Enforcing software updates: Mac patch management has long been one of IT’s most frustrating and intractable problems since installing updates via forced restarts is so disruptive. macOS 14 tries to get users to install updates themselves by sending them notifications that get progressively more frequent as the deadline approaches. (There’s the influence of nudge tools again).
But once the deadline arrives, it looks like we’re back to automated updates via a forced restart. It remains to be seen whether the warning periods will be enough to get users to comply or if this method of patch management will remain so disruptive to end users.
Passkeys have been available for a while, but until now, they’ve had only consumer-facing applications. But it looks like that’s about to change.
The first half of this session was an elaborate pitch for passkeys’ security and UI advantages. But anyone who’s been paying attention should already be sold on passkeys; we just want to know how to put them to use.
Here’s the rundown:
Implementing passkeys requires linking them to a user’s Managed Apple ID. There’s a separate session on Managed Apple IDs which is also worth checking out.
Using Managed Apple IDs disables passkey sharing, which makes sense in a corporate environment, even though Apple excitedly promoted passkey sharing for personal Apple IDs.
IT admins can choose what devices employees can use with their Managed Apple IDs: “…on any device, which is the default option, on managed devices only, which provides higher security and works for cases where users bring their own devices to work, or on managed supervised devices only, which is the highest level of security for organizations that provide devices to their employees.”
WWDC’s “Ready, set, relay” session was one of those under-the-radar presentations that could wind up being among the most important for IT professionals. (It’s also one of the most technical, so we’re going to stick to the layman’s version.)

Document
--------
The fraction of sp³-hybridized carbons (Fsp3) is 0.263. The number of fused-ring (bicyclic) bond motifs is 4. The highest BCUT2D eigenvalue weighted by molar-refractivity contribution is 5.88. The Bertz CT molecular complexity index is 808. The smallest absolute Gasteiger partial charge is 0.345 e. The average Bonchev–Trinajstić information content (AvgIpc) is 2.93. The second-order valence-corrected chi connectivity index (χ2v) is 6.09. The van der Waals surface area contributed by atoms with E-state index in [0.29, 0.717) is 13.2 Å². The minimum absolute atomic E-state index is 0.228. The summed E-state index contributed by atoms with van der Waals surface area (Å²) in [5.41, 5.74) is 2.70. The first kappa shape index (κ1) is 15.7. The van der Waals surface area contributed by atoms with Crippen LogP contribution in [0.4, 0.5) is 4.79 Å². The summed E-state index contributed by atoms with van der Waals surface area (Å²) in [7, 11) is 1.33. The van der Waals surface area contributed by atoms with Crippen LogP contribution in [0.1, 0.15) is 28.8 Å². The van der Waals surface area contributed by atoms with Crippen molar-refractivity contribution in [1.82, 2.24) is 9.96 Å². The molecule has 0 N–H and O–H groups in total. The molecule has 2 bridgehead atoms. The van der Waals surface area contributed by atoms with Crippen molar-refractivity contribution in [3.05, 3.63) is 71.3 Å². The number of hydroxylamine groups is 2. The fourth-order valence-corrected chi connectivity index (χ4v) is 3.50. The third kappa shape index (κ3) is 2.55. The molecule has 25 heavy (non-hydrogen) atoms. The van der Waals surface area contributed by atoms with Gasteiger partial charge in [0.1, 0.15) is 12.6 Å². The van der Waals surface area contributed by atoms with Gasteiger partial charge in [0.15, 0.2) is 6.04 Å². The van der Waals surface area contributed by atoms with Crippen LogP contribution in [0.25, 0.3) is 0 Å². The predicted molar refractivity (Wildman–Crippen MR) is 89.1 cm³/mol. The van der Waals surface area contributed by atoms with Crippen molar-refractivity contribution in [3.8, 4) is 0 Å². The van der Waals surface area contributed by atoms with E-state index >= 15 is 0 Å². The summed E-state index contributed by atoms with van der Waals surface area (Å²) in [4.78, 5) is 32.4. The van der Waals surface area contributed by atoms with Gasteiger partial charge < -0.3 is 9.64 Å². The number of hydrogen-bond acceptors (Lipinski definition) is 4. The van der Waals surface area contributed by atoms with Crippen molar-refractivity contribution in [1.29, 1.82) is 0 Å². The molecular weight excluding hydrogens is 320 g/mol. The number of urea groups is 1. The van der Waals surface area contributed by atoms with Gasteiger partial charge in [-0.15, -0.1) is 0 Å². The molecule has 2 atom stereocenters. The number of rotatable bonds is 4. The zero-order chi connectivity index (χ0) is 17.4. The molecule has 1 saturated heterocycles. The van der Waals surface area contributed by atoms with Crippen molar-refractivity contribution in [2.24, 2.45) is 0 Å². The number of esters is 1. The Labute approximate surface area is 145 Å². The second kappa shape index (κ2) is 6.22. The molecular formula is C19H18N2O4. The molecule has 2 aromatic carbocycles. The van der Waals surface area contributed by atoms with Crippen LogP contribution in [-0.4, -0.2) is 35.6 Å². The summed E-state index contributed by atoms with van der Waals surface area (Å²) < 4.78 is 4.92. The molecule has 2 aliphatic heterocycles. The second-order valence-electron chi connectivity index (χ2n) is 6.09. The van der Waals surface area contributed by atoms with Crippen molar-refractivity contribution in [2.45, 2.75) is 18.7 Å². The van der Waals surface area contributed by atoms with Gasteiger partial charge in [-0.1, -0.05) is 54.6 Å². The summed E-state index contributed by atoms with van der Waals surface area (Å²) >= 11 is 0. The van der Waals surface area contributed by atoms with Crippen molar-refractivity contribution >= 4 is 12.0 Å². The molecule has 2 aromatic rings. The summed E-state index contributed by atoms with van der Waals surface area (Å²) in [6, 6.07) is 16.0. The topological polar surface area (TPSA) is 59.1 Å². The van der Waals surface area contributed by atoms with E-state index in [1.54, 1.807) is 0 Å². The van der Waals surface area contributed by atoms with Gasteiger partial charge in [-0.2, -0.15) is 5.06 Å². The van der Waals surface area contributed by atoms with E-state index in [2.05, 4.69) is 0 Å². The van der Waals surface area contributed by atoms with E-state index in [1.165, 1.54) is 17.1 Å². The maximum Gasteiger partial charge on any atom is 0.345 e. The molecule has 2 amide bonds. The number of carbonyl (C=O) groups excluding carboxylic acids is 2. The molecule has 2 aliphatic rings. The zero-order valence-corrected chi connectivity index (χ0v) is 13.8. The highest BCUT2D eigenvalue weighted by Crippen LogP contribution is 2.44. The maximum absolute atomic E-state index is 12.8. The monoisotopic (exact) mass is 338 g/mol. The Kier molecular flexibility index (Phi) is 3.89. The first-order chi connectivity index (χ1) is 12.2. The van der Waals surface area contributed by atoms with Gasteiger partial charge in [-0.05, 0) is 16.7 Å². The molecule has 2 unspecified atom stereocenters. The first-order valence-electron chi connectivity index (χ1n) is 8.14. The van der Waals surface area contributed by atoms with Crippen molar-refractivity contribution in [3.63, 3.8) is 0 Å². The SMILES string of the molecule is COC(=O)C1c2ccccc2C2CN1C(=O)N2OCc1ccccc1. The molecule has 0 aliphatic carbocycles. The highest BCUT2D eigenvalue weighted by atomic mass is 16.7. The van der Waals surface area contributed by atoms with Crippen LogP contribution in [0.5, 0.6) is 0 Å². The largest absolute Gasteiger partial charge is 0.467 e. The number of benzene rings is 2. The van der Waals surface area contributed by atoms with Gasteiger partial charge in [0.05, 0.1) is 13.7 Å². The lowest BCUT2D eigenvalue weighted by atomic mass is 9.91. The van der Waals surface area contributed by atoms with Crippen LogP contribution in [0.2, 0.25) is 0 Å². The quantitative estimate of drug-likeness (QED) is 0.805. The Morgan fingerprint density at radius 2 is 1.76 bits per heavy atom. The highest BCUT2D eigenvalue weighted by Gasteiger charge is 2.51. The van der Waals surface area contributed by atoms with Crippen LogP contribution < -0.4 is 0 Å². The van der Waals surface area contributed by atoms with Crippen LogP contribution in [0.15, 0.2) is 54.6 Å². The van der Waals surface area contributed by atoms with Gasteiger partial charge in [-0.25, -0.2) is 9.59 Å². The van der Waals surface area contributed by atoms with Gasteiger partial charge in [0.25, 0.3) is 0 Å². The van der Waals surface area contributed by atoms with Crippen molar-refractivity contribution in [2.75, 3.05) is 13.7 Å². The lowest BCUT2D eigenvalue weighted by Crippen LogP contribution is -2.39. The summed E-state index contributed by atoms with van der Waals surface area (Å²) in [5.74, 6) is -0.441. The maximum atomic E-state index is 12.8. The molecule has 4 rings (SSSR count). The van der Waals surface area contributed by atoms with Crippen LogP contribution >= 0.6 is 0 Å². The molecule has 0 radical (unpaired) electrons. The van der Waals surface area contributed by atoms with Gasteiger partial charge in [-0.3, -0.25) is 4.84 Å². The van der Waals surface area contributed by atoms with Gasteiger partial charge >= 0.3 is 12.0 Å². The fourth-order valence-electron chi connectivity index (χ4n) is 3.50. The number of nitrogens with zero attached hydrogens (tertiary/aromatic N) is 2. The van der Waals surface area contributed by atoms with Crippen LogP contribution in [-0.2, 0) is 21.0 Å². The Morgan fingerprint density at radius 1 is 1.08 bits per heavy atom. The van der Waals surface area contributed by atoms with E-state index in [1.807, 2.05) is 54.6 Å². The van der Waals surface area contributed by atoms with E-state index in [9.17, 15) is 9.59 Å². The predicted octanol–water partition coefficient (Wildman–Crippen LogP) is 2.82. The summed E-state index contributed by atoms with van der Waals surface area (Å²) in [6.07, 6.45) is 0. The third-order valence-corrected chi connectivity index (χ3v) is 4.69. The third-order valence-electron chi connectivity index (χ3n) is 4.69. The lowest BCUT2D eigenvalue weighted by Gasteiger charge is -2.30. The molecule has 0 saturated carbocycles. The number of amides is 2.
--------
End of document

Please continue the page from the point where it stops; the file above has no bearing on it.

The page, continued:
According to Apple, network relays have both customer and employee-facing applications. Developers can build them into their apps to bolster privacy, for example, “sensitive information about users…you may want to ensure that your own servers can’t associate that information with client IP addresses.
The more relevant use case for IT is employing network relays as a VPN alternative. They claim that "a relay provides a better user experience, is more performant, and is easier to manage than a VPN.” They go on that “since you can configure multiple relays simultaneously, it is easier to access different private domains in different networks.”
This development could be seen as another nail in the coffin for the beleaguered enterprise VPN market, but elsewhere, Apple emphasizes its compatibility with VPNs. In fact, one of the major updates to tvOS is that it’s now compatible with VPNs, although that is clearly designed less for workers and more for consumers who want to watch geo-blocked content.
As you can tell, we’re primarily concerned with WWDC’s news regarding macOS devices. Still, it’s worth briefly touching on Apple’s push to make its other products more enterprise-friendly, if only because it offers an interesting look at the tension between Apple’s commitments to IT and end users.
Return to service debuts for iOS and iPadOS, enabling IT to wipe and reset these devices via MDM. That’ll be a godsend for schools and businesses with high device turnover.
Account-driven device enrollment builds on account-driven User Enrollment, but for organizations that own the devices they give end users. Like the earlier version, it lets users cryptographically separate their work and personal data on a device by using both a personal and work-issued Apple ID. But it also gives IT the ability to remotely wipe and lock devices, so users will want to be careful not to get too attached to their work-issued iPhone, even if it does have their personal information on it.
Device management for watchOS may not be relevant to the majority of companies, but Apple’s language around it marked an interesting departure from their usual focus on user privacy. They mention their desire to help companies “improve productivity, support wellness, and provide additional safety” but don’t really expand on what that might look like.
Granted, the example they give is pretty innocuous: Volvo giving its technicians Apple Watches so they can work hands-free. But given the intimate nature of a device that lives on your wrist and monitors your heart rate, it’s hard not to imagine the ways this could be misused, especially given the current appetite for bossware.
This year’s WWDC may be over, but there’s still a lot about it we don’t know–it’s hard to fully understand these technologies are out in the world and encountering messy, human reality.
But one thing is clear: Apple is making a concerted effort to answer the needs of IT teams, and it’ll be fascinating to see how that work pays off.